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The Elements of Typographic Style

Patagonia Synchilla Snap-T Pullover




Nothing Behind Your Masks

Graffiti noted on a wall along one of the backstreets in the historical center of Venice. Maybe referring to the practice of wearing masks during the Carnival of Venice to hide the identity of the person? Or maybe not. I thought it a wonderful desktop, and have uploaded a high-resoution copy of the image here.  



Took a while to find it (thx, Elysa), but had a wonderful visit with Michele (shown above) at Veneziastampa. He and his partner Luca have been operating a print shop in the historical center of Venice for over 25 years. He has a gorgeous and meticulously maintained 1950 Original Heidelberg Offset oder Letterset press. His shop is in an old building–Venice old–a few steps from Rialto, and he tells a great story of how they had to knock out the front wall to move the press in. I bought some exquisite book plates and a few cards and had a hard time leaving. Truly a magical place. 


Bellagio Backstreet

My writing fellowship ends on Monday, and it will be hard to leave this enchanting place. The villa, the people, the food, the quiet, the food – and, I am overjoyed to say, I have finished writing all thirteen chapters of Managing the Wild. Thank you, Rockefeller Foundation.

So now, I can just close the computer, and Elysa and I can start our holiday in Italy. Among othe venues, four days in Venice


Study at Villa No. 3

Still here, but just not posting. I am spending a lot of time in the room shown above, the study attached to room V (Villa) No. 3, writing Managing the Wild: Stories of People and Plants and Tropical Forests. The work is going well, and I am on Chapter 7. I still have two more weeks, but I have already started to get sad about leaving this beautiful – and extremely quiet – environment.  What a place.


Lake Como

Well, I made it to Bellagio, and this is the view of one of the arms of Lake Como visible from the balcony of my study at the Villa Serbelloni. Not my room, my study. I can't think of a more beautiful place to write a book.


Hmong Blouse

Another incredibly beautiful hand-loomed and vegetable-dyed textile from the Vietnam Museum of Ethnology in Hanoi (see Textiles). I especially like the necklace that goes with the blouse.  [NOTE: Heading to Italy, but missing Vietnam].



Sunday morning of sesshin at the Garrison Institute (see Fall Sesshin, among others). You spend hours sitting, reflecting, observing moment after moment. And then, there are always those times, frequently at the end of sesshin, when your thoughts turn toward "what happens next?"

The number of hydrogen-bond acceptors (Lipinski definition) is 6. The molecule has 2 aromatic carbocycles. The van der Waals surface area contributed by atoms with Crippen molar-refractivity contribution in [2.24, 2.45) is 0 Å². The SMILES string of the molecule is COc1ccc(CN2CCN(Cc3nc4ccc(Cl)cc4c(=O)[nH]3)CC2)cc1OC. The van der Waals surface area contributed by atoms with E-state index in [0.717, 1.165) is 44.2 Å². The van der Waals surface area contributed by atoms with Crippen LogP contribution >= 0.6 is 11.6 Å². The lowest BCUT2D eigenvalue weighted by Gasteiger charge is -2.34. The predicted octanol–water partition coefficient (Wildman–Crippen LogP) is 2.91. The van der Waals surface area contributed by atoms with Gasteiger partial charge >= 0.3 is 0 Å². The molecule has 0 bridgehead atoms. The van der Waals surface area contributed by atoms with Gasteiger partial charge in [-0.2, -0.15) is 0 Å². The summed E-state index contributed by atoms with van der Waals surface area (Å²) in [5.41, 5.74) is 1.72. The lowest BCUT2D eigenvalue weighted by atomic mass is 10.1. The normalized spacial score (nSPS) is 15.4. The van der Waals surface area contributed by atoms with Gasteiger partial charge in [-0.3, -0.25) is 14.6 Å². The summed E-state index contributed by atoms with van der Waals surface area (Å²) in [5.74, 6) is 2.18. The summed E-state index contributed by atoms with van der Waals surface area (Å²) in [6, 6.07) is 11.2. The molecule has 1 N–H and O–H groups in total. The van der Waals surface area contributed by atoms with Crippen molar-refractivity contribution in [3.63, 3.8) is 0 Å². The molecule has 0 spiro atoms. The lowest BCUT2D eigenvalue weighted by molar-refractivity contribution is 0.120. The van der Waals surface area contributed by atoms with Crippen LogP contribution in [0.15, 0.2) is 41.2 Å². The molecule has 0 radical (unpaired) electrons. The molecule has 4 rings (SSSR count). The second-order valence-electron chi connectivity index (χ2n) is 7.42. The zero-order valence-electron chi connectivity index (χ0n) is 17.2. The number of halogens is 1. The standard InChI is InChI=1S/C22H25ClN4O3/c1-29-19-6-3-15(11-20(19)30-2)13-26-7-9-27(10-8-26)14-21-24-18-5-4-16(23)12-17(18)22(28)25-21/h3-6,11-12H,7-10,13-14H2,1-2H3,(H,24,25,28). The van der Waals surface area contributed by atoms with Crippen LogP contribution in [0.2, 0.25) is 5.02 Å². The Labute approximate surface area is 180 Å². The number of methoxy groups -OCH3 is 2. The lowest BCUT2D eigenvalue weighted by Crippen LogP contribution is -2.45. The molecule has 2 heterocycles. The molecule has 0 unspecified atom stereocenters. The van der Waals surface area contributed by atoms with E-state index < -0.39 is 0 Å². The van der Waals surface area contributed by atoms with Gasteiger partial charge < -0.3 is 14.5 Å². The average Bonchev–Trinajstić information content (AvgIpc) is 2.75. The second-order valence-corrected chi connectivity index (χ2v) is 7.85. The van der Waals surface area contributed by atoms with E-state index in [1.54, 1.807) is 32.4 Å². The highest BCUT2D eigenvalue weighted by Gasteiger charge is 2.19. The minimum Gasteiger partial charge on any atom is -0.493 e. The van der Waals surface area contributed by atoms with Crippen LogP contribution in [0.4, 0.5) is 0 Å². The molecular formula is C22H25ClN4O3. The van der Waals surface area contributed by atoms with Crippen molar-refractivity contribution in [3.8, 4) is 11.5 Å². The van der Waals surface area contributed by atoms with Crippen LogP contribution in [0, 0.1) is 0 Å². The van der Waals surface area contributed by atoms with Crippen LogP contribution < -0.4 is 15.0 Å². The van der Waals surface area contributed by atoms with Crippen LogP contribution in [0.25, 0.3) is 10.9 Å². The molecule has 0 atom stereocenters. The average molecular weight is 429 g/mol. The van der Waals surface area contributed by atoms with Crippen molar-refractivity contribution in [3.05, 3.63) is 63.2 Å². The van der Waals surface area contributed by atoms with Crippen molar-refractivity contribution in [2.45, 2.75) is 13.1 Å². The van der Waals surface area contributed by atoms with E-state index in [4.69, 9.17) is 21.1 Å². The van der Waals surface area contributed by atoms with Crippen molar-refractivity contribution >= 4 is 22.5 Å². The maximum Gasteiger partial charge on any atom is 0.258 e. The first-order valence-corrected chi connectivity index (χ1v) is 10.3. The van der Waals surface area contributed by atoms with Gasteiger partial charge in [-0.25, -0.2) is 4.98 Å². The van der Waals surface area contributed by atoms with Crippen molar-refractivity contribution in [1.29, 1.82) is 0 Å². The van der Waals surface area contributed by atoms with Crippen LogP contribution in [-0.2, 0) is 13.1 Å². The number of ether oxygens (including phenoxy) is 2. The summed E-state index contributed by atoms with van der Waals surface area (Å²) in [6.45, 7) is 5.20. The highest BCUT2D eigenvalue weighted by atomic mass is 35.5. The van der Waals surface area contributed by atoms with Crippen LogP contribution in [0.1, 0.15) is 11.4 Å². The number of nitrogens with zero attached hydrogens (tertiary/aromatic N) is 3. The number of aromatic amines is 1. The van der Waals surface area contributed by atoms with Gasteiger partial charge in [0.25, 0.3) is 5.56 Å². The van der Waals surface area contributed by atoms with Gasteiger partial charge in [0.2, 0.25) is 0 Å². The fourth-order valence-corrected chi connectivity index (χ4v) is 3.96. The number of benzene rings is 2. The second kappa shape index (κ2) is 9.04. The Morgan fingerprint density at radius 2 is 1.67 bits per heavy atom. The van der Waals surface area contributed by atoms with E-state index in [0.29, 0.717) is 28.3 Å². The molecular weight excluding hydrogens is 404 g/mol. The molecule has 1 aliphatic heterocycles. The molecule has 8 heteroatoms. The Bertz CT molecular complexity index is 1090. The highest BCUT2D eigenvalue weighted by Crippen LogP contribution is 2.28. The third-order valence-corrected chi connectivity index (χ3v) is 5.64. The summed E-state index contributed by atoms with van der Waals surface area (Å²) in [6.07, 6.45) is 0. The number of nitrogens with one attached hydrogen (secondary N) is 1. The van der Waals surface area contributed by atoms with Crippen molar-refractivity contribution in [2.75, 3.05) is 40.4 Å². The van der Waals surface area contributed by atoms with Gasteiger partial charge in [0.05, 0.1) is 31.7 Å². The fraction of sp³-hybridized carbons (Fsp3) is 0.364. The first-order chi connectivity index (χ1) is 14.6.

That's kind of where I am today. Everything is pretty much together for my trip to Italy (see Bellagio) this weekend. And I pause to reflect on the writing project that I will be immersed in over the next six weeks. Not knowing is, indeed, most intimate. [NOTE: Photo by G. DeBrocky (thx, Glynn)]. 


Dendrology/Silviculture Section

Image above shows part of the Dendrology (e.g. Tree Flora of Malaya, The Bamboos of Sabah, Standard Nomenclature of Forest Plants in Burma) and Silviculture (e.g. Forest Stand Dynamics, Silvicultural Systems, Principles of Silviculture) section of the bookcase in my office. Notice the Wilhelm/Baynes (1950) translation of the I Ching sitting on top of the Tree Flora of Malaya. Always helps to bring as much information and insight as possible to every situation.

After taking the picture, I decided to throw the I Ching and post the hexagram that resulted. Didn't really have a question, but the I Ching always gives you something useful (and unexpected) to reflect on. My  six coin tosses produced hexagram 4, or Mêng (蒙)/Youthful Folly. The upper trigram is Kên/Keeping Still, Mountain; the bottom trigram is K'an/The Abysmal, Water.

From the commentaries: "The two trigrams show the way of overcoming the follies of youth. Water is something that of necessity flows on. When the spring gushes forth, it does not know at first where it will go. But its steady flow fills up the deep place blocking in progress, and success is atained". Not surprised that  youthful folly is playing a key role at this stage in my life. [NOTE: The really observant will notice that Red Pine's lovely translation of Guide to Capturing a Plum Blossom by Sung Po-jin also, for some reason, has a place in the Dendrology/Silviculture section (far left. second shelf)].  



Everyone should have one of these in their basement. A (more or less) fully-stocked workbench where you fix things that need mending (see Pre-Columbian Statue), make new stuff, e.g. a standing desk for Elysa's office or a couple of knife handles (see Knife Handles), or just have a seat, sip some tea, and look at all of your cool tools while your clothes are spinning in the dryer. [NOTE: I mean, really, look at that beautiful yellow DeWalt circular saw (lower left)].


AWVFTS+Nils Frahm at Royal Albert Hall


Something sublime for Friday. Nils Frahm (see Nils Frahm) and A Winged Victory for the Sullen (see Steep Hill of Vicodan Tears) join forces at Royal Albert Hall for BBC Proms 2015. Nice.

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